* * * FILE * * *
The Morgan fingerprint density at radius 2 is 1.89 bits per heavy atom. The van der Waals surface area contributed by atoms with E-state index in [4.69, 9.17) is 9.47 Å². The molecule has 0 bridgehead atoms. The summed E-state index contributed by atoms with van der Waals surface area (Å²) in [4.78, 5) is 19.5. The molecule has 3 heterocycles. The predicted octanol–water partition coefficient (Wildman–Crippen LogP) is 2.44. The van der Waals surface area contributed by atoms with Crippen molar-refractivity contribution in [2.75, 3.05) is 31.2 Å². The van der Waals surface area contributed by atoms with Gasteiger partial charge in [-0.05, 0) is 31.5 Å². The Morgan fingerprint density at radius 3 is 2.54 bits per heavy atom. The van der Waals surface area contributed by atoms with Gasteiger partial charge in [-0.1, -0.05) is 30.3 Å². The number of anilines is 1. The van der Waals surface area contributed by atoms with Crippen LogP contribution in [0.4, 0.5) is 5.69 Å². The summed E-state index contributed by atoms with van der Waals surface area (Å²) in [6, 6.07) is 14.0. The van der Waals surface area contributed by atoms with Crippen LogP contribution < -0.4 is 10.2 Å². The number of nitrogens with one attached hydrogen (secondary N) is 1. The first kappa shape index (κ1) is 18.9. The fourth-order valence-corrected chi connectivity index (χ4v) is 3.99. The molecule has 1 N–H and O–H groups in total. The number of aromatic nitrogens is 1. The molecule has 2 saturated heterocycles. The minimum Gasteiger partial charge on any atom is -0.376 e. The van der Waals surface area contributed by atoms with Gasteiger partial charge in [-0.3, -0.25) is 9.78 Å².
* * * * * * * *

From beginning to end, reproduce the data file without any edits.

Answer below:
The Morgan fingerprint density at radius 2 is 1.89 bits per heavy atom. The van der Waals surface area contributed by atoms with E-state index in [4.69, 9.17) is 9.47 Å². The molecule has 0 bridgehead atoms. The summed E-state index contributed by atoms with van der Waals surface area (Å²) in [4.78, 5) is 19.5. The molecule has 3 heterocycles. The predicted octanol–water partition coefficient (Wildman–Crippen LogP) is 2.44. The van der Waals surface area contributed by atoms with Crippen molar-refractivity contribution in [2.75, 3.05) is 31.2 Å². The van der Waals surface area contributed by atoms with Gasteiger partial charge in [-0.05, 0) is 31.5 Å². The Morgan fingerprint density at radius 3 is 2.54 bits per heavy atom. The van der Waals surface area contributed by atoms with Gasteiger partial charge in [-0.1, -0.05) is 30.3 Å². The number of anilines is 1. The van der Waals surface area contributed by atoms with Crippen LogP contribution in [0.4, 0.5) is 5.69 Å². The summed E-state index contributed by atoms with van der Waals surface area (Å²) in [6, 6.07) is 14.0. The van der Waals surface area contributed by atoms with Crippen LogP contribution < -0.4 is 10.2 Å². The number of nitrogens with one attached hydrogen (secondary N) is 1. The first kappa shape index (κ1) is 18.9. The fourth-order valence-corrected chi connectivity index (χ4v) is 3.99. The molecule has 1 N–H and O–H groups in total. The number of aromatic nitrogens is 1. The molecule has 2 saturated heterocycles. The minimum Gasteiger partial charge on any atom is -0.376 e. The van der Waals surface area contributed by atoms with Gasteiger partial charge in [-0.3, -0.25) is 9.78 Å².